In this regard, it is also important to note that Mauchly could have avoided patent problems if he had been more careful, as GE lawyer George Eltgroth understood. If he and his lawyers had submitted material acknowledging and documenting what he had learned from Atanasoff in June 1941, as they were required to do, the patent examiner would have considered his claims in light of that material and determined if Atanasoff’s machine (and his thirty-five-page report) qualified as prior art. The fact that he did not do so left him open to having the patent abrogated for what is called inequitable conduct. But Mauchly and Eckert, possibly hyperaware of the commercial possibilities of the computer (for which McCartney, a writer for the Wall Street Journal, specially praises them) were loath to give any credit to others—when they filed their patent, it covered more than a hundred different concepts, even though they were part of a large group working on the machine and Mauchly was also consulting Atanasoff from time to time on technical details of the ABC. It may be that when von Neumann was himself chatting up Atanasoff at the NOL, in late 1945, he was not only getting the benefit of Atanasoff’s ideas, he was also coming to understand that the computer as it existed in 1945 could not be owned by one or two men and was figuring out how to make sure that it would not be. It may also be that it was von Neumann’s insufficient credit to Mauchly and Eckert in his “First Draft” that put them in a possessive frame of mind when they were writing up their own application.

At any rate, the Sperry Rand defense of having Mauchly forget as much as possible was the best the Sperry lawyers could come up with. It was certainly one that was congenial to Mauchly, however well it was or was not designed to work, and he stuck to it. Another irony of the case, which Charles Call communicated to Kirwan Cox, was that if Sperry had offered to share the patents for the same fee as they asked from IBM ($10 million), Honeywell would not have gone to court; but Sperry asked for $250 million before the publication of R. K. Richards’s book, and then $20 million afterward. Twenty million dollars was still too high for Honeywell, and so they went to court.

The challenge to Sperry Rand’s patents was lengthy and involved. According to Clark Mollenhoff, it “consumed over 135 days or parts of days.” A total of seventy-seven witnesses had given oral testimony, and an additional eighty witnesses were presented through deposition transcripts. Honeywell had introduced 25,686 exhibits to be marked by the court; and lawyers for Sperry Rand and its subsidiary, Illinois Scientific Development (ISD), had directed the court’s attention to another 6,968 exhibits … The highly complicated trial transcripts stretched to over 20,667 pages.” Honeywell’s brief, filed in September 1972, was five hundred pages long. The key claim in the brief was not that Atanasoff had invented ENIAC, but “that there is no difference between what Mauchly learned from Atanasoff in June 1941, and what Eckert and Mauchly were later to claim to have invented alone.” The Honeywell brief went on to point out that even if the ABC had not worked, under U.S. patent law “one cannot claim a conception derived from another as his ‘original’ invention, even though he may have built the first device based upon that conception.” The Sperry brief, filed in August, rested its case on the fact that Sperry had already been awarded the ENIAC patents and that Atanasoff had not invented ENIAC, and that Mauchly had done a few electronic projects before meeting Atanasoff.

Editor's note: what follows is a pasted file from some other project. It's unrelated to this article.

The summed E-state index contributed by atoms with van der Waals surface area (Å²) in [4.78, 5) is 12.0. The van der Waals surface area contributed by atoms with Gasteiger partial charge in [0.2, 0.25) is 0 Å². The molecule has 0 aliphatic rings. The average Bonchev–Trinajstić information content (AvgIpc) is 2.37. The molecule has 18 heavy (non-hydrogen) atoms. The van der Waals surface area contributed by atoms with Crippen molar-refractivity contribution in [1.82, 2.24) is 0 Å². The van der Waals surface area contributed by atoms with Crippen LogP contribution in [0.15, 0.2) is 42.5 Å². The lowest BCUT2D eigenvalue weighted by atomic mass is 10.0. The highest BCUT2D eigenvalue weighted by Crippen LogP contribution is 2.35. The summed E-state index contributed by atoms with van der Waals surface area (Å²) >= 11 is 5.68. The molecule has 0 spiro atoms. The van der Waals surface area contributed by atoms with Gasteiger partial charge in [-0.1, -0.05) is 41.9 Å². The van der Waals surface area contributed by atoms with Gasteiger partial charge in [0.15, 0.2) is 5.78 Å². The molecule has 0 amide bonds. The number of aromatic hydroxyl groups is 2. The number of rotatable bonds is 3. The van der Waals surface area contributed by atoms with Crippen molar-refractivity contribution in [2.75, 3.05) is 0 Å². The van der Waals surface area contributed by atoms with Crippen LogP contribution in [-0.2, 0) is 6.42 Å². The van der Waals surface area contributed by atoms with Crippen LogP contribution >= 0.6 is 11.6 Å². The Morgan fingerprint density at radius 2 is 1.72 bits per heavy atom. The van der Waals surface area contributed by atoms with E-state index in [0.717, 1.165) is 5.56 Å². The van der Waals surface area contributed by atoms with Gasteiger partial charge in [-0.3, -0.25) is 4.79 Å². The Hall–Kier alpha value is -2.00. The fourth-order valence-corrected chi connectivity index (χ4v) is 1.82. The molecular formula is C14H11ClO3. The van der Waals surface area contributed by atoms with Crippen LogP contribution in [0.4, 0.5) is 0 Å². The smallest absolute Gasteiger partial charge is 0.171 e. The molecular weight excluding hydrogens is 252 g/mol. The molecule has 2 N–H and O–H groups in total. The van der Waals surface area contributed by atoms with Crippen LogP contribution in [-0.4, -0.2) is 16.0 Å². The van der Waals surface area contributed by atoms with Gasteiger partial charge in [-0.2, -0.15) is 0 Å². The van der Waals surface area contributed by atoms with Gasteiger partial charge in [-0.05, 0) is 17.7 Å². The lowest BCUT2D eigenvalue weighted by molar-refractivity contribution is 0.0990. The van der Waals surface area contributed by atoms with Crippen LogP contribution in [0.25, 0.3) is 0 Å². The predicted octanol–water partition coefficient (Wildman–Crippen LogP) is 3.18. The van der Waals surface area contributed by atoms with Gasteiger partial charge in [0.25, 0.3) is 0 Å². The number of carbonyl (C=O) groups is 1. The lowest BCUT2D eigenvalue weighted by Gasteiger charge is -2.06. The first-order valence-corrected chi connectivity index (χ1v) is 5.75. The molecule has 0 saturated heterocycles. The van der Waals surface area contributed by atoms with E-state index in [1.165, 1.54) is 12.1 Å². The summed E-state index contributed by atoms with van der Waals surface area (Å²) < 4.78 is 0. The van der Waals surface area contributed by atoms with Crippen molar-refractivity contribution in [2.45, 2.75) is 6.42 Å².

In April 1973, Judge Larson sent copies of his proposed decision to both the Sperry lawyers and the Honeywell lawyers, asking for their responses. It was clear from the proposed decision that Larson was leaning toward abrogating the Sperry patents, but also that he was giving the Sperry lawyers one last chance to make their case. They could not make it. In October, Larson decided in favor of Honeywell, in no uncertain terms. He stated, “Between 1937 and 1942, Atanasoff, then a professor of physics and mathematics at Iowa State College, Ames, Iowa, developed and built an automatic electronic digital computer for solving large systems of simultaneous linear equations.” He then went on to describe the steps by which Atanasoff solidified this claim—for example, it was enough that the breadboard prototype worked and was the subject of further funding. The ABC did not have to work perfectly at the time of Mauchly’s visit in order to have established that Atanasoff’s ideas were valid, that they were his ideas, and that he communicated them to Mauchly sufficiently so that Mauchly could build on them. Larson stated that “as a result of this visit, the discussions of Mauchly with Atanasoff and Berry, the demonstrations, and the review of the manuscript, Mauchly derived from ABC ‘the invention of the automatic electronic digital computer’ claimed in the ENIAC patent.”

Larson also addressed the issue of who had invented ENIAC. He found that “work on the ENIAC was a group or team effort and that inventive contributions were made by Sharpless, Burks, Shaw, and others,” but that since these people had not asserted their claims in a proper manner, Honeywell could not use these claims to abrogate the patents.

On the same day that Judge Larson gave his decision, Archibald Cox was fired as special Watergate prosecutor, and Larson’s decision was lost in the news shuffle of Watergate. But in spite of the wishes of those involved, the decision was in fact a technical matter, of interest to computer geeks and corporate lawyers, not the public at large. Computers themselves were still seen as room-sized, specialized pieces of machinery, not accessible to the average person. The importance of Judge Larson’s decision would not really be clear until the computer companies had acted on it. The result was as John von Neumann had suspected—once the ideas became common property, innovation blossomed, and the computer revolution took hold.